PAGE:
On CBC, parliamentary correspondent Aaron Wherry agreed  that “the profound and urgent threat of climate change still hangs over Prime Minister Justin Trudeau’s government—quite literally this week, after smoke from the wildfires in California and Oregon spread across the continent, casting a dull haze across the skies.” While the government is still facing down a global pandemic, he added, “the unfolding climate emergency will not get any easier to deal with over time—and the Liberals might regret missing any available opportunities to make meaningful progress toward the mid-century goal of net-zero emissions.”
The Trudeau Liberals already had an election platform full of green measures to implement by the time the pandemic arrived, and “a government interested in the long-term goal of a clean economy should still be able to find opportunities to do that while simultaneously addressing the short-term needs of a battered economy,” Wherry added. “The Liberals themselves did that in May when they offered funding to clean up abandoned oil wells and asked large companies applying for pandemic-related loans to provide climate risk disclosure.”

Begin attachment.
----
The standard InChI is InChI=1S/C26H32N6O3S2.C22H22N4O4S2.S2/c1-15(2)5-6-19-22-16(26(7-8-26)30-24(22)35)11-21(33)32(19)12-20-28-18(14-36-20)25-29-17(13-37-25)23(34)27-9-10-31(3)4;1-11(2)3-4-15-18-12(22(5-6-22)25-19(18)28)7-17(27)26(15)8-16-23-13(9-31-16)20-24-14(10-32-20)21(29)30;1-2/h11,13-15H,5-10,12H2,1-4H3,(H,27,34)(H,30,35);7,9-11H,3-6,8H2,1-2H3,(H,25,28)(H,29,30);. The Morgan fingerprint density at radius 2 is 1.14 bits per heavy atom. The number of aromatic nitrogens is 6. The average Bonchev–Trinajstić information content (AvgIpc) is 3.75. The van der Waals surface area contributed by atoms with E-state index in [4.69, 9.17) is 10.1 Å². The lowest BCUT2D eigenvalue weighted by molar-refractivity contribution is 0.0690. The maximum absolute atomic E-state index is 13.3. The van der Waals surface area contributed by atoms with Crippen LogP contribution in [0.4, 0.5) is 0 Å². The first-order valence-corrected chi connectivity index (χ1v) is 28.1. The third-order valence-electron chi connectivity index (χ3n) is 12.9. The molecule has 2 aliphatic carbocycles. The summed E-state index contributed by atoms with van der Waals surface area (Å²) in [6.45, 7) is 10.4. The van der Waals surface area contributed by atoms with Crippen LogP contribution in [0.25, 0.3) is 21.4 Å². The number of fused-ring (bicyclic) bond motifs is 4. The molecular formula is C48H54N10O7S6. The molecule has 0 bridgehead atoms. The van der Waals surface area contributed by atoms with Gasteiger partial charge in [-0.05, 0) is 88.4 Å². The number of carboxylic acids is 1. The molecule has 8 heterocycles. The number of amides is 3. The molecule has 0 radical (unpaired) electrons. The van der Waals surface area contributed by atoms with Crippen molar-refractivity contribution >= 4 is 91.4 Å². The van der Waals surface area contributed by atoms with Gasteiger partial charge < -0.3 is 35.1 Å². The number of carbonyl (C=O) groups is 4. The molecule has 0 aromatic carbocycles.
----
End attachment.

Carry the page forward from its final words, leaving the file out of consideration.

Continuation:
And now, “an emphasis on jobs could ground the green aspect of the government’s agenda in the most immediate and practical concerns of both nervous families and fretful economists . It also would serve as a reminder that a green recovery isn’t about hugging trees—it’s about the future welfare and prosperity of Canadians.”
With that balance in mind, Radwanski said  measures like building energy retrofits and electric vehicle charging infrastructure seem to have momentum with the government—but won’t be enough on their own. “The punch-above-our-weight international impact that Mr. Trudeau has intermittently promised since he took office five years ago requires seizing upon the economic disruption caused by COVID-19 to set in motion something more arduous: The development of a clean economy industrial strategy,” he wrote. But “the Liberals are just beginning to grapple with determining how to go about that—the scale and complexity, opportunity, and risk.”